• Having in place proportionate procedures - an organisation's procedures to prevent should be proportionate to the risk it faces and to the nature, scale and complexity of the organisation's activities. The procedures should be clear, practical, accessible, effectively implemented and enforced. 
  • Ensuring top-level commitment - the top-level management of a commercial organisation, such as the board of directors or the owners, should be committed to prevention. The top-level management should foster a culture within the organisation in which bribery/economic crime is never acceptable. 
  • Undertaking a risk assessment - the organisation should assess the nature and extent of its exposure to potential external and internal risks of bribery/economic crime on its behalf by persons associated with it. This assessment should be periodic, informed and documented. 
  • Due diligence - the organisation should apply due diligence procedures, taking a proportionate and risk-based approach, in respect of persons who perform or will perform services for or on behalf of the organisation, to mitigate identified bribery/economic crime risks. 
  • Communication (including training) - the organisation's bribery/economic crime prevention policies should be embedded and understood throughout the organisation through internal and external communication, including training, that is proportionate to the risks it faces.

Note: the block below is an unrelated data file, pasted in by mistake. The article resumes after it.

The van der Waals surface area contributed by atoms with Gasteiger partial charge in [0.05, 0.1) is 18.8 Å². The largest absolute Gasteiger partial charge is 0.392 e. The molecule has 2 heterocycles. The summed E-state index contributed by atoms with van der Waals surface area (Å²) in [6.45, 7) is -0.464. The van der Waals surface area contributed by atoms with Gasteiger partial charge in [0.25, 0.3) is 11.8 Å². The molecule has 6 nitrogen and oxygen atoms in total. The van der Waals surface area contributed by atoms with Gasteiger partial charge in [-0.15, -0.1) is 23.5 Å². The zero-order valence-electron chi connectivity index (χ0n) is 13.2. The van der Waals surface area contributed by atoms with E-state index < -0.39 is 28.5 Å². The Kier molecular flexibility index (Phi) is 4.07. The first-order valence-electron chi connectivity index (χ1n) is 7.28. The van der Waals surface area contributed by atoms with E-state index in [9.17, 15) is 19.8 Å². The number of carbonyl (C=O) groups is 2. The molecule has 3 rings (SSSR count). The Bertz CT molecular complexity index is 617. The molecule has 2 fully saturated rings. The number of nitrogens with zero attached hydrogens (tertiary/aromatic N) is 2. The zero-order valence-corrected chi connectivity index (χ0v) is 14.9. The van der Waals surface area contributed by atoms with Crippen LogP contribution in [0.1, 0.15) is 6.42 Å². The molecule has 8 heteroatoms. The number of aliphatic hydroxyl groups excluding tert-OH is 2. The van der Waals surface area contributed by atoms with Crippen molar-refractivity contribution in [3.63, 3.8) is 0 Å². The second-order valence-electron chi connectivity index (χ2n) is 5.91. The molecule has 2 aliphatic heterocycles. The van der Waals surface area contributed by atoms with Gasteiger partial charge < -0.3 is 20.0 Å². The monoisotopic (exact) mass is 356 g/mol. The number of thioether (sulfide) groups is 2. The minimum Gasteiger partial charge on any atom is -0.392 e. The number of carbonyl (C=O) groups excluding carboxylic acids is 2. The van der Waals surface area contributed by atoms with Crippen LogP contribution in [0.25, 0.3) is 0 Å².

• Monitoring and review - the organisation monitors and reviews its procedures designed to prevent bribery/economic crime by persons associated with the organisation and makes improvements where necessary.

To protect their interests, relevant organisations can start by ensuring they have their house in order by educating their leaders and employees about the risks of economic crime within their own organisation, updating and actively reviewing policies and procedures, and regularly auditing key areas of risk.   

If you would like any advice on what your organisation can do to get prepared, please contact Emma Allen.